Trump’s provocative tweets over North Korean missile threat

By Peter Symonds
5 January 2017

US President-elect Donald Trump has reacted to the latest North Korean announcement last Sunday, claiming it is preparing to test an intercontinental ballistic missile (ICBM), with provocative tweets directed against China, as well as Pyongyang.

Trump’s first tweet on Monday seized on the North Korean statement that “it is in the final stages of developing a nuclear weapon capable of reaching parts of the US” and flatly declared: “It won’t happen.”

The president-elect followed up less than an hour later with a second tweet blaming Beijing for failing to strong-arm Pyongyang into dropping its nuclear programs. “China has been taking out massive amounts of money & wealth from the US in totally one-sided trade, but won’t help with North Korea. Nice!” it stated.

Trump’s tweets triggered a wave of speculation especially in the American media as to what measures the new administration might adopt to prevent North Korea from developing a nuclear-capable ICBM. The possibilities ranged from doing a deal with North Korean leader Kim Jong-il to imposing further economic and diplomatic sanctions, and carrying out pre-emptive military strikes on North Korean missile, nuclear and military sites.

Trump’s scanty remarks on North Korea in the course of last year’s election campaign have been self-contradictory. On the one hand, he has branded Kim as a “bad dude” and “a maniac” while on the other suggesting that he might sit down for a talk with the North Korean leader over a hamburger.

Trump has also hinted that he would use “economics” to force China to rein in North Korea. His latest tweet on China’s “one-sided trade” with the US is in line with his stream of anti-China abuse during the election and threats to take drastic trade war measures, including imposing tariffs of 45 percent on Chinese goods.

Trump has also threatened to abandon US adherence to the One China Policy, which has been the cornerstone of diplomatic relations between the two countries for four decades. Under the One China policy, Washington recognised Beijing as the sole, legitimate government of all China including Taiwan.

Beijing has dismissed Trump’s tweets. Foreign ministry spokesman Geng Shuang declared on Tuesday that China’s efforts to denuclearise the Korean Peninsula were “clear for all to see.” He referred to Beijing’s sponsorship of the six-party talks on North Korea’s nuclear programs that have included the US, Japan, Russia, China and the two Koreas, as well as its support for UN sanctions on Pyongyang over its nuclear tests.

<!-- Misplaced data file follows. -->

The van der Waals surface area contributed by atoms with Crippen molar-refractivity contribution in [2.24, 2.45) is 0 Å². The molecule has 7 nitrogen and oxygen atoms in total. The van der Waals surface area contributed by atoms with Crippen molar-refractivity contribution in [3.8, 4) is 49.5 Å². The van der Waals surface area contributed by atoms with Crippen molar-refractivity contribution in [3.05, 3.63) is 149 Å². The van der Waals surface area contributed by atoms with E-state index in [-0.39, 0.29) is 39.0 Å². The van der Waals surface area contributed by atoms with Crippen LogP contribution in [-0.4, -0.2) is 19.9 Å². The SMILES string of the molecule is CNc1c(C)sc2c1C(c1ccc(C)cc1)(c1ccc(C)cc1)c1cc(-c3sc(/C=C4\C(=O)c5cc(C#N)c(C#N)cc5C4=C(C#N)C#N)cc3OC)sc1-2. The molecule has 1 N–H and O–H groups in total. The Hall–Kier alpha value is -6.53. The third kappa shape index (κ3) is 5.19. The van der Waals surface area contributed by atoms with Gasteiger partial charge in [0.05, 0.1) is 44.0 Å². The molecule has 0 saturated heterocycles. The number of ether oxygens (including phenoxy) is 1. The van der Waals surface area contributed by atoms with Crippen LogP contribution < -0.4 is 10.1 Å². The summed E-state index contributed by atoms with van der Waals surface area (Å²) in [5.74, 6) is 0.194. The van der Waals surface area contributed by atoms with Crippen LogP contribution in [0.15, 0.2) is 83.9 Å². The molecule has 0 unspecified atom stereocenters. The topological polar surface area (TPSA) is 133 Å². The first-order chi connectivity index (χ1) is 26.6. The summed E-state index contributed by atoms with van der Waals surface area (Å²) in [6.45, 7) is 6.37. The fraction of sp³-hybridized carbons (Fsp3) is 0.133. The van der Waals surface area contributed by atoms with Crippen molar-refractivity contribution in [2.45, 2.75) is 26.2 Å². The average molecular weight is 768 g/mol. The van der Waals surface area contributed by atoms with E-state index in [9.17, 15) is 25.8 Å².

China has been engaged in a difficult balancing act. It has sought to block North Korea’s development of nuclear weapons, which give the US a pretext to ramp up its military presence in North East Asia and could prompt Japan and South Korea to seek nuclear arms. At the same time, Beijing does not want the collapse of the Pyongyang regime, which has acted as a buffer against the US and its ally, South Korea.

A comment in the state-owned Xinhua news agency also on Tuesday rebuked Trump for using twitter. “Everyone recognises the common sense that foreign policy isn’t child’s play and even less is it like doing business deals,” it stated.

Trump’s tweets, however, are a further indication that he intends to put North Korea high on his foreign policy agenda as another means of exerting pressure on China over a range of issues. Last weekend Reuters cited a senior US intelligence official saying that Trump’s first, and at that time only, request for a special classified intelligence briefing was for one on North Korea and its nuclear weapons program.

Trump’s focus on North Korea coincides with a push by hard-line sections of the US military and foreign policy establishment for tougher action over Pyongyang’s nuclear weapons, including military strikes.

Last September, the US Council on Foreign Relations (CFR) issued a task force report which warned that Pyongyang’s “accelerating nuclear and missile programs pose a grave and expanding threat to the territory of the US allies, to US personnel in the region, and to the continental United States.”

The report declared that Obama’s policy of sanctions had failed and the US had to present North Korea with “a sharper choice: seek a negotiated settlement to return to compliance with UN resolutions on nuclear weapons, or face severe and escalating costs.” It called for a series of moves culminating in “more assertive diplomatic and military steps, including some that directly threaten the regime’s nuclear and missile programs and, therefore, the regime itself.”

Speaking at the Center for Strategic and International Studies last month, the former top American commander in South Korea, retired General Walter Sharp, explicitly advocated pre-emptive military strikes against impending North Korean missile and nuclear tests. This is “very doable,” he said. “We got to make sure that we have strong defences and the strong will, and that he [Kim] knows that if he responds after we take one of his missiles out that there is a lot more coming his way.”

Such reckless military action has the potential to precipitate a full-scale war on the Korean Peninsula that would draw in other powers including China. Trump has left the world guessing as to how he intends to deal with North Korea but nothing can be ruled out. He has tweeted just prior to Christmas that the US must “greatly strengthen and expand its nuclear [weapons] capacity”—a clear warning that he sides with the most reckless and militaristic sections of the US ruling elites that are determined to ensure American supremacy even at the risk of nuclear war.

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